On the one hand, a favourable impression on their management of the coronavirus crisis could give a government a political boost.
“I would think that in provinces where there have been significant COVID incidents and where government management is perceived to be good, that could swing votes,” said Beange.
In Ontario, for example, Premier Doug Ford’s leadership and his demeanour at coronavirus briefings has surprised many who would not have previously counted themselves among his supporters.
A July poll found 68 per cent of respondents approved of the work B.C.’s Horgan has been doing during the pandemic, Global News recently reported — an increase of 17 points from the previous survey.
And in Ottawa, Justin Trudeau’s handling of the coronavirus pandemic has drawn praise from many corners, helped in no small part by comparison to the disastrous results from south of the border. Trudeau, particularly, could benefit from his surge in popularity to weather the storm of the recent WE scandal, if not to turn his minority government into a majority.
But the flip side of that is that politicians risk a significant blowback if they are perceived to be putting public health at risk for the sake of political gain.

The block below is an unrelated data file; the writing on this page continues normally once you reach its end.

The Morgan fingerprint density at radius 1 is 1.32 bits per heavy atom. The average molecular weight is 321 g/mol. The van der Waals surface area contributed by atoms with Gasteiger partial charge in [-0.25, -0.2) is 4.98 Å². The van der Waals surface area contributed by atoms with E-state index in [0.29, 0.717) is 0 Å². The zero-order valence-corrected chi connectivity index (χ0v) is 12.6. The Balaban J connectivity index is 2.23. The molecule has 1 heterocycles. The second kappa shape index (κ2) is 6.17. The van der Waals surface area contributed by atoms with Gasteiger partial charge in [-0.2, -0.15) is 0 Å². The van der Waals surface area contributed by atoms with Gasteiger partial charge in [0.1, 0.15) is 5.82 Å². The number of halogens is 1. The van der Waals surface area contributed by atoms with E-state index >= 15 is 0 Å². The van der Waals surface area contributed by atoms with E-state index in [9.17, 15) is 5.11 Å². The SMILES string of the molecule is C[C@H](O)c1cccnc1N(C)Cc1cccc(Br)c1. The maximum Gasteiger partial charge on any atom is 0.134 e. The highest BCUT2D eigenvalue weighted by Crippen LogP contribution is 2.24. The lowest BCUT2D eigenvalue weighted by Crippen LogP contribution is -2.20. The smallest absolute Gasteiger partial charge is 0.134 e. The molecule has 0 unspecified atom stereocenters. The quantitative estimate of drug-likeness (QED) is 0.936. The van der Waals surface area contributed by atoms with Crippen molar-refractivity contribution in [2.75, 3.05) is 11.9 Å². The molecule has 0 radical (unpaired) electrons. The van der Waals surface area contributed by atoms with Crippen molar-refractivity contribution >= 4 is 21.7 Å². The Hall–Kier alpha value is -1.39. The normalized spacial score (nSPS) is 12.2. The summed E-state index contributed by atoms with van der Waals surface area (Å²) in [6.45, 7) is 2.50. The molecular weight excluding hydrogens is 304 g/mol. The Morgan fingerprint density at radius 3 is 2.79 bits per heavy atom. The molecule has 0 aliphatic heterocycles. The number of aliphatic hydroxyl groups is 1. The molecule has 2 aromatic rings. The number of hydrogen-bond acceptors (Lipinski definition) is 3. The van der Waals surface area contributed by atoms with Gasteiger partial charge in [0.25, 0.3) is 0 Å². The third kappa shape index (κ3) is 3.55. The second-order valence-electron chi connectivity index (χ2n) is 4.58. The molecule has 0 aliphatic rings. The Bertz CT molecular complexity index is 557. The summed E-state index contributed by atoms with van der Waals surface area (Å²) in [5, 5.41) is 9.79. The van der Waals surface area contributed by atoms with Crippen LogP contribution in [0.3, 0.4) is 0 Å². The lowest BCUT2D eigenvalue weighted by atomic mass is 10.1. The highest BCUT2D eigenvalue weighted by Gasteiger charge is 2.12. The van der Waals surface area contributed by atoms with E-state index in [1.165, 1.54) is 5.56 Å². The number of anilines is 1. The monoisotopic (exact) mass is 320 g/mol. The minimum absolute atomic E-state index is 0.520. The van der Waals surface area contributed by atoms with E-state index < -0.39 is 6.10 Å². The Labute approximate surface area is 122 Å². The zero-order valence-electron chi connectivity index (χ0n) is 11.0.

New Brunswick premier Higgs and B.C. premier Horgan — both leading minority governments — have had little to say recently about early elections after both floated the idea earlier to widespread outrage.
“Any politician who doesn’t have a really good reason to call an election while COVID’s on is going to get punished, no question about it,” says former NDP strategist Bill Tieleman.
That rationale could be hard to find, as government and opposition parties in most of the country have largely been working together to fight the epidemic, and voters seem to like that, said Tieleman.
“That’s the problem for any government that wants an election. Nobody’s really arguing on the COVID-19 stuff. So if that’s the issue, it’s kind of hard to say, ‘We needed a free hand to deal with this, because the opposition was blocking us,’ when they’re voting for everything that you do.”
The pandemic has also, obviously, changed the way in which parties would have to campaign; this may be the first election where there’s no shaking of hands or kissing of babies.
Incumbents will benefit somewhat from name recognition, but challengers may find it much more difficult.
Conventions are out. So too are any large-scale rallies.
“Early identification of voter intention is very, very important,” said Beange. “Whether people will open their doors is questionable. Whether parties will be able to turn out campaigners who will do door-to-door (is questionable.)”
In the States, famously affable Joe Biden, the presumptive Democratic nominee, has had to severely curtail his in-person campaigning. In its place, his campaign has turned to Zoom calls with fundraisers, virtual town halls and pithy and pointed YouTube videos with former U.S. President Barack Obama.
Beange predicts that near-future campaigns in Canada will similarly focus more on social media than before, but beyond that, she said, nobody knows.
“What we can count on is the parties and candidates will be as strategic and innovative as they have ever been, or even more so, because the game still has not changed. The game is still: How many seats can you win?”